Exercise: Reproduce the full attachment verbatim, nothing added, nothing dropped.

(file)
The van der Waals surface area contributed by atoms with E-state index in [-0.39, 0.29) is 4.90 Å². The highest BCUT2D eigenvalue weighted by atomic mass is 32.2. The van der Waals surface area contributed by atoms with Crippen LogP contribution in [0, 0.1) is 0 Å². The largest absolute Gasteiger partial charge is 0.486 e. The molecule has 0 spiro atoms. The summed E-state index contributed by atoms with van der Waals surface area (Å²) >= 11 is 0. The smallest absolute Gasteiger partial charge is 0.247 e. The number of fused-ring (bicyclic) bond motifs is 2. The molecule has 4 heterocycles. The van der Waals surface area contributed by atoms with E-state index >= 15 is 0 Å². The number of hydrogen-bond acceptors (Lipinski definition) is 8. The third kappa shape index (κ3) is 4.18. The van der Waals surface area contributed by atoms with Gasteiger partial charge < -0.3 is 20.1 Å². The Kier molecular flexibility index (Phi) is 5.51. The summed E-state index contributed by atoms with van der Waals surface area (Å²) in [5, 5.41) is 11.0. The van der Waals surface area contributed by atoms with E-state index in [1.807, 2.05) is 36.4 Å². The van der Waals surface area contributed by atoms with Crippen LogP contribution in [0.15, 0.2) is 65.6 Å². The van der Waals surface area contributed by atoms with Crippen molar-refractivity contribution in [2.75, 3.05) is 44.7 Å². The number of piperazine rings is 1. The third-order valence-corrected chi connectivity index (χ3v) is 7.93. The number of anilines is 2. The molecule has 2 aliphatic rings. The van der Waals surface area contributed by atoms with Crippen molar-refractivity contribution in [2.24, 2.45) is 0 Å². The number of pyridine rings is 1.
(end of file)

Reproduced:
The van der Waals surface area contributed by atoms with E-state index in [-0.39, 0.29) is 4.90 Å². The highest BCUT2D eigenvalue weighted by atomic mass is 32.2. The van der Waals surface area contributed by atoms with Crippen LogP contribution in [0, 0.1) is 0 Å². The largest absolute Gasteiger partial charge is 0.486 e. The molecule has 0 spiro atoms. The summed E-state index contributed by atoms with van der Waals surface area (Å²) >= 11 is 0. The smallest absolute Gasteiger partial charge is 0.247 e. The number of fused-ring (bicyclic) bond motifs is 2. The molecule has 4 heterocycles. The van der Waals surface area contributed by atoms with E-state index >= 15 is 0 Å². The number of hydrogen-bond acceptors (Lipinski definition) is 8. The third kappa shape index (κ3) is 4.18. The van der Waals surface area contributed by atoms with Gasteiger partial charge < -0.3 is 20.1 Å². The Kier molecular flexibility index (Phi) is 5.51. The summed E-state index contributed by atoms with van der Waals surface area (Å²) in [5, 5.41) is 11.0. The van der Waals surface area contributed by atoms with E-state index in [1.807, 2.05) is 36.4 Å². The van der Waals surface area contributed by atoms with Crippen LogP contribution in [0.15, 0.2) is 65.6 Å². The van der Waals surface area contributed by atoms with Crippen molar-refractivity contribution in [2.75, 3.05) is 44.7 Å². The number of piperazine rings is 1. The third-order valence-corrected chi connectivity index (χ3v) is 7.93. The number of anilines is 2. The molecule has 2 aliphatic rings. The van der Waals surface area contributed by atoms with Crippen molar-refractivity contribution in [2.24, 2.45) is 0 Å². The number of pyridine rings is 1.